human induced vibration
Why engineers must consider human induced vibration
Human footfall can cause vibrations throughout structures and buildings. While this may sound concerning and have us thinking of Millennium Bridge-style swaying or unsafe constructions, the most effect human induced vibrations have is making others in the building feel uncomfortable. While this might not sound like a major concern, engineers want to ensure their structures are safe and comfortable for those passing through.
In this article, structural, geotechnical, and pedestrian analysis software developer, Oasys, looks at the potential impacts of human induced vibration and how to remedy the risk.
Two types of vibrations
There are two types of human induced vibrations: resonant and impulse or transient response.
In simple terms, resonance occurs when Object A vibrates at the same natural frequency as Object B. Object B resonates with this and begins to vibrate too. Think singing to break a wine glass! Although the person singing isn’t touching the glass, the vibrations of their voice are resonating with the glass’s natural frequency, causing this vibration to get stronger and stronger and eventually, break the glass. In the case of a structure, resonance occurs when the pedestrian’s feet land in time with the vibration.
Impulse or transient vibration responses can be a problem on structures where its natural frequencies are too high for resonance to occur, such as where the structure is light or stiff. Here the discomfort is caused by the initial “bounce” of the structure caused by the footstep and is a concern on light or stiff structures.
So, engineers design to reduce the vibration effects caused by either impulse or resonance.
Potential impacts of human induced vibration
Effects of human induced vibration upon the structure and its users include:
- Impacting sensitive equipment. Depending on the building’s purpose, what it houses can be affected by the vibrations of people using the building. Universities and laboratories, for example, may have sensitive equipment whose accuracy and performance could be damaged by vibrations. Even in ordinary offices the footfall vibration can wobble computer screens, upsetting the workers.
- Causing bridges to sway. One of the most famous examples of human-induced resonance impacting a structure occurred with the Millennium Bridge. As people walked across the bridge, the footsteps caused the bridge to sway, and everybody had to walk in time with the sway because it was difficult not to. Thankfully, this feedback can only occur with horizontal vibrations so building floors are safe from it, but footbridges need careful checking to prevent it.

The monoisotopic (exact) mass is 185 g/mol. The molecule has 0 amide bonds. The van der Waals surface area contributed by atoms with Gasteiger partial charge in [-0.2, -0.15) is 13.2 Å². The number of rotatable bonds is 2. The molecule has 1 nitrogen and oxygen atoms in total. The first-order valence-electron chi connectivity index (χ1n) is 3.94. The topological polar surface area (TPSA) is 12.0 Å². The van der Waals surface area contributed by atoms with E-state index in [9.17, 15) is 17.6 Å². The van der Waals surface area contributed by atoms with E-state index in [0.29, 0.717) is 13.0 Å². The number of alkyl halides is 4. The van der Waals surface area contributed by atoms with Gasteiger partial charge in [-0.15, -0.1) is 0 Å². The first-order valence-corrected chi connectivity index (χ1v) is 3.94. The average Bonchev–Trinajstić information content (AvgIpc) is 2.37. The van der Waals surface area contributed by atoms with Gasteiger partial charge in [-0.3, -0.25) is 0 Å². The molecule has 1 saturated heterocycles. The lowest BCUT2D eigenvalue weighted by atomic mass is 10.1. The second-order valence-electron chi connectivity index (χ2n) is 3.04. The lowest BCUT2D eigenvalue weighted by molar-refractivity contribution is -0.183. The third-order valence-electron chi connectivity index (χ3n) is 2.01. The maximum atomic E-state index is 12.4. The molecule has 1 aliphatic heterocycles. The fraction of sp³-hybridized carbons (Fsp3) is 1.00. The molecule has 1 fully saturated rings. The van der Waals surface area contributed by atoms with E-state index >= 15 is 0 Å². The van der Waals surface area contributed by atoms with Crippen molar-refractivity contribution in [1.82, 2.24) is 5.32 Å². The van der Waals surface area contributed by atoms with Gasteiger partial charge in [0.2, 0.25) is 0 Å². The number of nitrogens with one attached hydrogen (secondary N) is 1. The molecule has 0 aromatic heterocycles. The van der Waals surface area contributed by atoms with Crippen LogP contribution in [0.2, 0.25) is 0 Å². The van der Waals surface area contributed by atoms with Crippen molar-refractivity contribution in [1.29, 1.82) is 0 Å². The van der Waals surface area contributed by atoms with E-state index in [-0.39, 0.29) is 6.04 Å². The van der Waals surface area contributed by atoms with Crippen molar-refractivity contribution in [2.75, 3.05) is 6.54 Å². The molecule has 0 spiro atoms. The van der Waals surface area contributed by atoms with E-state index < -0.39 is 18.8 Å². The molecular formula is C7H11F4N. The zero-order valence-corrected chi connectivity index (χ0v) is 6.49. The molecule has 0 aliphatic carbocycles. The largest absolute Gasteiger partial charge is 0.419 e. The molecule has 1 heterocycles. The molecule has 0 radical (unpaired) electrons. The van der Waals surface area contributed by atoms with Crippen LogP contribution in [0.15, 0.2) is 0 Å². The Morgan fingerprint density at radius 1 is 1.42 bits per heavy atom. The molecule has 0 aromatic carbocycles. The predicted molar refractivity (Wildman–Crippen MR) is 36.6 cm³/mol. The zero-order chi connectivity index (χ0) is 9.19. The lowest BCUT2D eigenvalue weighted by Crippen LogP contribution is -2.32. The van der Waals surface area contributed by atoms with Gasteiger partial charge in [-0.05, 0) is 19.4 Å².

- Discomfort in users. According to research, vibrations in buildings and structures can cause depression and even motion sickness in inhabitants. Tall buildings sway in the wind and footsteps can be felt, even subconsciously by the occupants. It has been argued that modern efficient designs featuring thinner floor slabs and wider spacing in column design mean that these new builds are not as effective at dampening vibrations as older buildings are.
- Risking the integrity of the structure. The build-up of constant vibrations on a structure can, eventually, lead to structural integrity being compromised. A worse-case scenario would be the complete collapse of the structure and is the reason some bridges insist that marching troops break step before crossing. Crowds jumping in time to music or in response to a goal in a stadium are also dynamic loads that might damage an under-designed structure.
Remedying the risk of human induced vibration
As discussed, modern designs that favour thinner slabs and wider column spacing are particularly susceptible to all forms of vibration, human-induced or otherwise, but short spans can also suffer due to their low mass. Using sophisticated structural analysis software is an effective method for engineers to test for and mitigate footfall and other vibrations at the design stage.
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Matt, an ergonomics and human factors expert, shares his thoughts on why MSDs are important, the various prevalent rates across the UK, what you can do within your own organisation and the Risk Management process surrounding MSD’s.